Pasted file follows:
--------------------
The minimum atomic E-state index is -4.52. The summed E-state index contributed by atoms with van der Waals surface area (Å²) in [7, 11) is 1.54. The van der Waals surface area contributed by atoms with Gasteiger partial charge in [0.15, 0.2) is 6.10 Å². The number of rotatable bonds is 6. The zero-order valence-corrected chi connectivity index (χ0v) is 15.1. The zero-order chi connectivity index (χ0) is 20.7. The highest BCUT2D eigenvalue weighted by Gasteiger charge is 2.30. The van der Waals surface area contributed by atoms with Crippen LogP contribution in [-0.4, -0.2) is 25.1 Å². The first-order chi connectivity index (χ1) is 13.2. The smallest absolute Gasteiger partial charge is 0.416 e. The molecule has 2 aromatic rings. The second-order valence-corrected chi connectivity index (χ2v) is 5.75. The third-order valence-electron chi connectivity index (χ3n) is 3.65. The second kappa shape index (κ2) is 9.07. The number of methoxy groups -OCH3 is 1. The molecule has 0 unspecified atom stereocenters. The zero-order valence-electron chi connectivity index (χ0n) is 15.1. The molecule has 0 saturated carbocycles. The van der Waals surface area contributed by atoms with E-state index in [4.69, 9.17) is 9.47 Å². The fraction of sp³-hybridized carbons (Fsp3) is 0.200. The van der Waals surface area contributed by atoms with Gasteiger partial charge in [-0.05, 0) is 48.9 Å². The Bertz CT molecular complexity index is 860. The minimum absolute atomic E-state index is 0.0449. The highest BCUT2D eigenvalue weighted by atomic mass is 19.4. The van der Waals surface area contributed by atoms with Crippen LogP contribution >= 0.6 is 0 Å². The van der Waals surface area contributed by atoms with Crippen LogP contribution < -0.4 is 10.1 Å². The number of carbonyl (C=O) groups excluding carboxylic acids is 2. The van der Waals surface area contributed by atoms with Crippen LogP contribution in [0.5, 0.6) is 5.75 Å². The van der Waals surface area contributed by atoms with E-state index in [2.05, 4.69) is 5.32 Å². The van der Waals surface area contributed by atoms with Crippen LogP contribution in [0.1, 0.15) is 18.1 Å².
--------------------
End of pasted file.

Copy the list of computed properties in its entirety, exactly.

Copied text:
The minimum atomic E-state index is -4.52. The summed E-state index contributed by atoms with van der Waals surface area (Å²) in [7, 11) is 1.54. The van der Waals surface area contributed by atoms with Gasteiger partial charge in [0.15, 0.2) is 6.10 Å². The number of rotatable bonds is 6. The zero-order valence-corrected chi connectivity index (χ0v) is 15.1. The zero-order chi connectivity index (χ0) is 20.7. The highest BCUT2D eigenvalue weighted by Gasteiger charge is 2.30. The van der Waals surface area contributed by atoms with Crippen LogP contribution in [-0.4, -0.2) is 25.1 Å². The first-order chi connectivity index (χ1) is 13.2. The smallest absolute Gasteiger partial charge is 0.416 e. The molecule has 2 aromatic rings. The second-order valence-corrected chi connectivity index (χ2v) is 5.75. The third-order valence-electron chi connectivity index (χ3n) is 3.65. The second kappa shape index (κ2) is 9.07. The number of methoxy groups -OCH3 is 1. The molecule has 0 unspecified atom stereocenters. The zero-order valence-electron chi connectivity index (χ0n) is 15.1. The molecule has 0 saturated carbocycles. The van der Waals surface area contributed by atoms with E-state index in [4.69, 9.17) is 9.47 Å². The fraction of sp³-hybridized carbons (Fsp3) is 0.200. The van der Waals surface area contributed by atoms with Gasteiger partial charge in [-0.05, 0) is 48.9 Å². The Bertz CT molecular complexity index is 860. The minimum absolute atomic E-state index is 0.0449. The highest BCUT2D eigenvalue weighted by atomic mass is 19.4. The van der Waals surface area contributed by atoms with Crippen LogP contribution >= 0.6 is 0 Å². The van der Waals surface area contributed by atoms with Crippen LogP contribution < -0.4 is 10.1 Å². The number of carbonyl (C=O) groups excluding carboxylic acids is 2. The van der Waals surface area contributed by atoms with Crippen LogP contribution in [0.5, 0.6) is 5.75 Å². The van der Waals surface area contributed by atoms with E-state index in [2.05, 4.69) is 5.32 Å². The van der Waals surface area contributed by atoms with Crippen LogP contribution in [0.1, 0.15) is 18.1 Å².